Children’s Aid Society gives out baskets in time for Thanksgiving
250 full meals handed out to families in need
For many people Thanksgiving Day is about partaking in a decadent feast with family surrounding them, but many families in need cannot afford such a luxury. The Charles County Children’s Aid Society took it upon itself to give free Thanksgiving baskets to those families experiencing hard times, so that they can create a spectacular holiday
Throughout the morning on Tuesday, the Children’s Aid Society distributed hundreds of Thanksgiving baskets at the Huntington Community Center. Each basket included every part of a Thanksgiving meal ranging from the turkey to the dessert, including potatoes, onions, stuffing, cranberry sauce, gravy, breads, desserts, a turkey and a foil pan with directions for how to cook the turkey.
Danielle Wilmoth, executive director of the Children’s Aid Society, said the organization distributes 250 Thanksgiving baskets to families living in Waldorf or White Plains with children younger than 18.
“People were lined up before we got here,” Wilmoth said. “This is my fifth year doing Thanksgiving baskets and it’s awesome to know that no one is going without food this Thanksgiving. For some of the people you can just tell that a weight is lifted off of them because they don’t have to worry about where their meal that day is going to come from anymore.”
Waldorf resident Cher- rie McClellan said she is very grateful for what the Children’s Aid Society has done for her family..
“I woke up this morning happy,” McClellan said. “This year has been pret- ty hard for me as far as jobs and being in and out of work. I have a big fami- ly and I have a mom that I take care of so I really real- ly needed the help. I have a daughter with autism so this has helped me a lot. I’m ver y thrilled.”
Pamela Vahle, chair- woman of the Children’s Aid Society board of di- rectors, said the annual Thanksgiving basket dis- tribution has been around for 14 years because there are people in the county who need the help. Vahle said the organization received many donations to help make the event pos- sible including a $2,000 local grant and truck full of turkeys from New Life Church in La Plata.
“People can’t afford the food,” Vahle said. “They are struggling and losing their jobs and trying to raise their kids on their own so we try to make life easier for families with children. There’s a lot of families who wonder where they are going to get their next dollar or how they are going to put food on the table because of their current situation but we want to make sure the kids don’t have that stress when they sit down for Thanksgiving dinner.”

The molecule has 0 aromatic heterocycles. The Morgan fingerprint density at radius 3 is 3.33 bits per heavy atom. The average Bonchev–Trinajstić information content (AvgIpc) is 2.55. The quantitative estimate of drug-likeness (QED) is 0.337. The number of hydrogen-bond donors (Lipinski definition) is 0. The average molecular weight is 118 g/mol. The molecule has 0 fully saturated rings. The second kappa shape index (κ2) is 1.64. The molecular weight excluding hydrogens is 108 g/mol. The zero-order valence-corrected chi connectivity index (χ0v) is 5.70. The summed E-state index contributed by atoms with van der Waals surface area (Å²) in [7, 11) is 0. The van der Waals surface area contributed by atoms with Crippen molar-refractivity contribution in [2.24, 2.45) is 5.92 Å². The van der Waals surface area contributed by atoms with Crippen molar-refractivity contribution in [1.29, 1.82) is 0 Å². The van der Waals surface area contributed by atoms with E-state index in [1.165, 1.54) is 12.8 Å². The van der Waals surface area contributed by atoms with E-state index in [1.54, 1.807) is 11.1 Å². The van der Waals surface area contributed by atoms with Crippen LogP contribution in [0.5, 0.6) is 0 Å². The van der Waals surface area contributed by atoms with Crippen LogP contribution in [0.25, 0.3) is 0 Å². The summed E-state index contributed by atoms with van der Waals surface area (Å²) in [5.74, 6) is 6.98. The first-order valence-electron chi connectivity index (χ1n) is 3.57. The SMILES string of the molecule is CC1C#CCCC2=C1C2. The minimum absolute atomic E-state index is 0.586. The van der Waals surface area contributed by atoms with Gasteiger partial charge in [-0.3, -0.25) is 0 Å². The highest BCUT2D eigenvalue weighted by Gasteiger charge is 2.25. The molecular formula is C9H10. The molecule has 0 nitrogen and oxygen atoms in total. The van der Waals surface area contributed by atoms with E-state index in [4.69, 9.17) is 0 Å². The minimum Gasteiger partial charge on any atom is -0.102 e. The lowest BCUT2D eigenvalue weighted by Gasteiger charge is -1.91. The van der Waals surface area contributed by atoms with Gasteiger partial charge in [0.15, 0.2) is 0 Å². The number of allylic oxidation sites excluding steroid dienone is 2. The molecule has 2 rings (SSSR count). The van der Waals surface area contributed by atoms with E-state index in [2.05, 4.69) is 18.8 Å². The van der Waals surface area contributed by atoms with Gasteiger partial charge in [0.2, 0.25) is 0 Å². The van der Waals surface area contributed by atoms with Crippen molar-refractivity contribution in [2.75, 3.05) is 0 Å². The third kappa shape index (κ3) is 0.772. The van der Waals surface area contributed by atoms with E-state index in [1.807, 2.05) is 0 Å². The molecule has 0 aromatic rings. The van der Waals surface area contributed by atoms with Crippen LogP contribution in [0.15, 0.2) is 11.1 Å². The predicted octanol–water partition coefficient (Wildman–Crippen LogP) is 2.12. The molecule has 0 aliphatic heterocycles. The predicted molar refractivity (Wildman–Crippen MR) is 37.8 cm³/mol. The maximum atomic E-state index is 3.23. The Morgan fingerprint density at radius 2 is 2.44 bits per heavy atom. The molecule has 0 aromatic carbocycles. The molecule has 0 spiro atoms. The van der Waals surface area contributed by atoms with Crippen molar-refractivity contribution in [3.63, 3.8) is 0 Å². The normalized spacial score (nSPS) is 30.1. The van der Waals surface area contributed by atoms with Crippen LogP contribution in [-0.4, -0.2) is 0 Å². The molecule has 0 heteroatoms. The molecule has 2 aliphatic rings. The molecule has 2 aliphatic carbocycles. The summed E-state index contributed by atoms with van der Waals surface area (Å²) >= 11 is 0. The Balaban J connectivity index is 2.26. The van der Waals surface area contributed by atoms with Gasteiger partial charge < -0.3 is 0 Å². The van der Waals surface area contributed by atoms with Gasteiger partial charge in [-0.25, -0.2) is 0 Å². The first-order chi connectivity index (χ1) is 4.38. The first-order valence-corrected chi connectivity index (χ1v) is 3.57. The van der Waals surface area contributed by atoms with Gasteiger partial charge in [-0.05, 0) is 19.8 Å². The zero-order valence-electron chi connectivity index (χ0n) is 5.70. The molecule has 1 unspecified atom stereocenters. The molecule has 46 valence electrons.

Genevie Plumbing, the Charles County Young Professionals of the Charles County Cham- ber of Commerce and The Welburn Organiza- tion-McDonald’s helped pass out baskets, bags and turkeys to the fami- lies.
Parris Stedman, market- ing manager at The Wel- burn Organization-Mc- Donald’s, brought eight managers and the owner of the company, Andrew Welburn, to help the Children’s Aid Society by handing out onions, tur- keys and potatoes at 8:15 a.m. She said the compa- ny is very invested in giv- ing back and are motivated by the smiles they are putting on people’s faces.
“A lot of the time our cus- tomers coming through the line at McDonald’s for food on Thanksgiving Day and some only have $5 to spend,” Stedman said. “It’s heartbreaking to me that families are not able to provide that for their children and live the tradition. We do real- ize how fortunate we are to have a full meal so we wanted to give back to families that do not have the privilege of having a full Thanksgiving. It was so great to actually give the food to the families and see their appreciation for the help.”
The Children’s Aid Soci- ety has many volunteers in place who give their time yearly for such a cause.
“Some of the people that I see come through here, that are struggling, are my customers at Food Lion and so it makes it even more personal for me because I see these people on a daily basis and I didn’t know that they need an extra helping hand,” said Barbara Bean, Food Lion customer service manager in Waldorf. “We know it’s happening right here in our community so it just makes me feel good as a person to know people in the world care enough to do this.”
Waldorf resident Anne Groves said that because God has blessed her she is able to give back to the less fortunate. She said the Children’s Aid Society presents more than one opportunity to allow others to give back and the world would be a lot better if more people lent a helping hand to those who might be struggling.
Paul Genevie, owner of Genevie Plumbing, helps hand out turkeys at Huntington Community Center on Nov. 22.
Waldorf resident Anne Groves and Barbara Bean, Food Lion customer service manager in Waldorf, assisted with filling up a cart of onions to be given away to families in need at Huntington Community Center.
Members of the Charles County Young Professionals, Accokeek resident Will Vickers, Waldorf residents Christian Downs, Malik Pickeral and Brian Seeling Jr., volunteer distributing food Tuesday at the Children’s Aid Society at Huntington Community Center.